Aussie doctor’s vaccination sign goes viral
TWO years ago Aussie doctor Rachel Heap penned a few words to promote the importance of vaccinating children.
Dr Heap, an intensive care specialist from NSW, is a fierce pro-vaccination campaigner who spends a lot of her spare time working to correct "misinformation" spread by anti-vaxxers.
She shared the words she penned on the Northern Rivers Vaccination Supporters website, a group she helped establish.
Her words were subsequently picked up, framed and posted in a Colorado doctor's office.
That's where Sunni Mariah saw it. She took a photograph of the sign and shared it to her Facebook page.
It has since gone viral. Her post has attracted 8.8k comments and has been shared over 190k times. News websites around the globe have picked the story up, with some commenting that the sign "throws serious shade at anti-vaxxers".
Unsurprisingly, the sign sparked some lively debate online.
Nurse Linda Rau supported the sentiments of the sign, writing "just listen to one baby with whooping cough and you'll never forget it."
Nancy Kusisto Hansen wrote "I really think this sign should be in all doctor's offices."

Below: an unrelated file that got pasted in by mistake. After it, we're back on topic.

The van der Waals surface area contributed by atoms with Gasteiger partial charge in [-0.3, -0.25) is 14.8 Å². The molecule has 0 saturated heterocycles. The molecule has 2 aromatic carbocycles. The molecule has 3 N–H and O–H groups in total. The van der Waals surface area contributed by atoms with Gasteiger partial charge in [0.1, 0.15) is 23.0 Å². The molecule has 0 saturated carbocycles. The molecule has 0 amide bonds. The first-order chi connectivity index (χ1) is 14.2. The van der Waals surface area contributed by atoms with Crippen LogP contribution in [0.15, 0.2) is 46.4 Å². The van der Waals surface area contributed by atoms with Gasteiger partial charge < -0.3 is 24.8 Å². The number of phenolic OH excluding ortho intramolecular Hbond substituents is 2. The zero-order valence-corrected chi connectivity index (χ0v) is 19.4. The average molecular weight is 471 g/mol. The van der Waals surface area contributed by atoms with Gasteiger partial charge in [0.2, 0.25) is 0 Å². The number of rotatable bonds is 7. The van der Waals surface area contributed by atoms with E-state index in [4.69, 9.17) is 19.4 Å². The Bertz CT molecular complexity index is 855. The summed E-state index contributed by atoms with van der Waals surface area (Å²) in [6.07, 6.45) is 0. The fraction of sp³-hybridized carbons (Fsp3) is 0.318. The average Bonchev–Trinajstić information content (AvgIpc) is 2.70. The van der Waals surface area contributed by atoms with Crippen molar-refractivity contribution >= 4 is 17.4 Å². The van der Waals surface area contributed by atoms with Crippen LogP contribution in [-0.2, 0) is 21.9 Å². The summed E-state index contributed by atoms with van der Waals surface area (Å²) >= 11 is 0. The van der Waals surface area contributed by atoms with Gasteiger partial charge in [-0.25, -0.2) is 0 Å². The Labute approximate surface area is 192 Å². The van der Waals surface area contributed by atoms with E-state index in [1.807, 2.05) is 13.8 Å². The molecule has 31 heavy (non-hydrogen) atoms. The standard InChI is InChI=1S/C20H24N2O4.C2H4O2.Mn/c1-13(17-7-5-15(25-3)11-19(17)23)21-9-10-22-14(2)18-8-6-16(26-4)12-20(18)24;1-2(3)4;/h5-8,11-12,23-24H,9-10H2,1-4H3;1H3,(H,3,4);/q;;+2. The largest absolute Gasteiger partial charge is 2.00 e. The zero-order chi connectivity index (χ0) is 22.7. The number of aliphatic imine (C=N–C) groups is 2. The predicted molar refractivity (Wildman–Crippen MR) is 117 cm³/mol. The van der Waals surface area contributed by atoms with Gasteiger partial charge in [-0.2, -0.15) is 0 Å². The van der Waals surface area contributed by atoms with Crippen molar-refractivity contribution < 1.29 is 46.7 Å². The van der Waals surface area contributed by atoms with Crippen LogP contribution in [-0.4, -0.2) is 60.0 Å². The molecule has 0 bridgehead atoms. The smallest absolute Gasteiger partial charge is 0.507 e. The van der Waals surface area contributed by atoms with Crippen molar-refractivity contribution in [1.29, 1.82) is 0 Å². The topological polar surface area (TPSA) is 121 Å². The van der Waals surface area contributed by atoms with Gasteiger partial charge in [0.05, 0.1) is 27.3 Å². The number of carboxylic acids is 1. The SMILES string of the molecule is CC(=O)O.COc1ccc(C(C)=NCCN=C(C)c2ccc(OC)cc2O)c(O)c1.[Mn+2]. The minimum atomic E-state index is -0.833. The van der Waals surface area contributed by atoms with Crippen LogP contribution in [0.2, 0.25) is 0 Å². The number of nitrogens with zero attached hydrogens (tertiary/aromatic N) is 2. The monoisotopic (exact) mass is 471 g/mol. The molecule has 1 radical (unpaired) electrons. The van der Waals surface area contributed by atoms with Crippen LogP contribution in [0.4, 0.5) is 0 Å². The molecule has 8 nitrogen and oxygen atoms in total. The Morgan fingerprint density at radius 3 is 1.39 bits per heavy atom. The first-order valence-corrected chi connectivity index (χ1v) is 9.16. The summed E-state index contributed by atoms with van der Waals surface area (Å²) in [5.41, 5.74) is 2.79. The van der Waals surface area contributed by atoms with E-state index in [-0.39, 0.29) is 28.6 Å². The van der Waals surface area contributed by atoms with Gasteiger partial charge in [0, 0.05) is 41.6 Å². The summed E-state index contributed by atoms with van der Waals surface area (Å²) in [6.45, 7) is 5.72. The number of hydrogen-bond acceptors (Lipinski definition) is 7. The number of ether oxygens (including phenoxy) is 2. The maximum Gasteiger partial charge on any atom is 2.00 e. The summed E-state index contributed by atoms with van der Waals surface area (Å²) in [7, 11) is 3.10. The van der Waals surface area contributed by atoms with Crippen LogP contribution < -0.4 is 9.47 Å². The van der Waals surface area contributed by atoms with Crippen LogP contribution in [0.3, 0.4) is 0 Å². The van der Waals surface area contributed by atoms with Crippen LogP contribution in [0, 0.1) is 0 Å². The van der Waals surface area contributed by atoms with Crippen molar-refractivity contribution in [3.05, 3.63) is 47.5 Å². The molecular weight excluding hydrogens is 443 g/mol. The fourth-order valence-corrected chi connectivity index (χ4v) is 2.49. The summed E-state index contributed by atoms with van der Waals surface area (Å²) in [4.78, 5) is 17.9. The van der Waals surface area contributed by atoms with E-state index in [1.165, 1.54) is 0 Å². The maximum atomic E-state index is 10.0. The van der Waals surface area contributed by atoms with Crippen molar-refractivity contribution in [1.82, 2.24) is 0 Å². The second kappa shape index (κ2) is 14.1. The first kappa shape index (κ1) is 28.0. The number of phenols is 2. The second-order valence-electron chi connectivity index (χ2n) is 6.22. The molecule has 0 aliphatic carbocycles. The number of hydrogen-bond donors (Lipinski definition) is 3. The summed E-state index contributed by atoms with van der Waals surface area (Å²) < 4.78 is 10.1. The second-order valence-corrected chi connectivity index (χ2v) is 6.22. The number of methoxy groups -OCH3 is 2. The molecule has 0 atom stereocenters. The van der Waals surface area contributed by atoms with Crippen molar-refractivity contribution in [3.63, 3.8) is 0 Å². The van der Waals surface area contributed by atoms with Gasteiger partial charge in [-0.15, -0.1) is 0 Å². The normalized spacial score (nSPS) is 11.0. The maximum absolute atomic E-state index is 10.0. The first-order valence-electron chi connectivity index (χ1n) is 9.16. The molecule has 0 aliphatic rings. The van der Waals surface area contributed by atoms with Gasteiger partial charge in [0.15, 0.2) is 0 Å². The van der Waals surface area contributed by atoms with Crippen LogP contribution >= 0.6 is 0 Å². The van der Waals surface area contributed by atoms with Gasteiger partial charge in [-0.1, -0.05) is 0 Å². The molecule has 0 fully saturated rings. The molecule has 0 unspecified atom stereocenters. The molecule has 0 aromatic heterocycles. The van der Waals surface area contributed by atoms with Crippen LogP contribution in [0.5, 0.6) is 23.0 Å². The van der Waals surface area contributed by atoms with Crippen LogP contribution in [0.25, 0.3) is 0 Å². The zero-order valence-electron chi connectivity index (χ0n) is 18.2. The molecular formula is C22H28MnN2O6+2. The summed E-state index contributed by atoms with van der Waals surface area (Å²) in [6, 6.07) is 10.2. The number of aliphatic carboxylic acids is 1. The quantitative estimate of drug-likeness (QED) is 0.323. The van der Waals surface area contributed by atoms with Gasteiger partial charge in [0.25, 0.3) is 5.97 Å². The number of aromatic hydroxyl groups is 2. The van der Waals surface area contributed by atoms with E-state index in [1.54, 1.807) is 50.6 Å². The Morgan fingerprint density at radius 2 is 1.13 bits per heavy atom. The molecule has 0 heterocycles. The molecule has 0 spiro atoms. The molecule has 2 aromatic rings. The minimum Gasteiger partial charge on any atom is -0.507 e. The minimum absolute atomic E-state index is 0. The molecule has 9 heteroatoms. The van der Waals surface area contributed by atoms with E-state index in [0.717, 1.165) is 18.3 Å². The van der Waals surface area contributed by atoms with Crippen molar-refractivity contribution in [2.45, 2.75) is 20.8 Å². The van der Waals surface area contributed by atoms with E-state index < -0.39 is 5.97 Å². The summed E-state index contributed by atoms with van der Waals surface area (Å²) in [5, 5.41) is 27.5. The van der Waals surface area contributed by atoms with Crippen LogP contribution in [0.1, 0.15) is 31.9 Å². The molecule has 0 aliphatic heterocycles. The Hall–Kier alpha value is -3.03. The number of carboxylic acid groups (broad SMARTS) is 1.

Artemis Meyers disagreed, writing "here is my 2 cent (sic). If your children are vaccinated then what danger does my kid bring to yours? My child is my responsibility not yours, not the doctors, and not the government," to which someone responded "it's the babies too young to vaccinate who are really at risk with your thought process."
When contacted about the sign's new-found popularity, Dr Heap told Mamamia "the ghosts of the people that I've looked after keep driving me."
Those "ghosts" are her patients who have been affected by vaccine-preventable diseases.
In a six-month stint working in a kids' intensive care unit, Dr Heap looked after babies with whooping cough. One baby spent six months in intensive care, and may have been left with permanent brain damage.
"The other one didn't make it," she tells Mamamia.
On the NRVS website, Dr Heap further explains why she is so passionate about promoting vaccination.
"There is a prayer out there that says 'Grant me the serenity to accept the things I cannot change, the courage to change the things I can, and wisdom to know the difference' and there is also an expression in safety management that says 'something is only as safe as the issue you are prepared to walk past'", she writes.
"After my time working in the paediatric Intensive Care Unit, I decided that the fight to increase vaccination rates was something I would not walk past without at least trying to help.
"My approach has been to try and help my community, and those further afield, understand why vaccine preventable diseases are bad, and that vaccines are the safest and most effective way to protect everyone from them."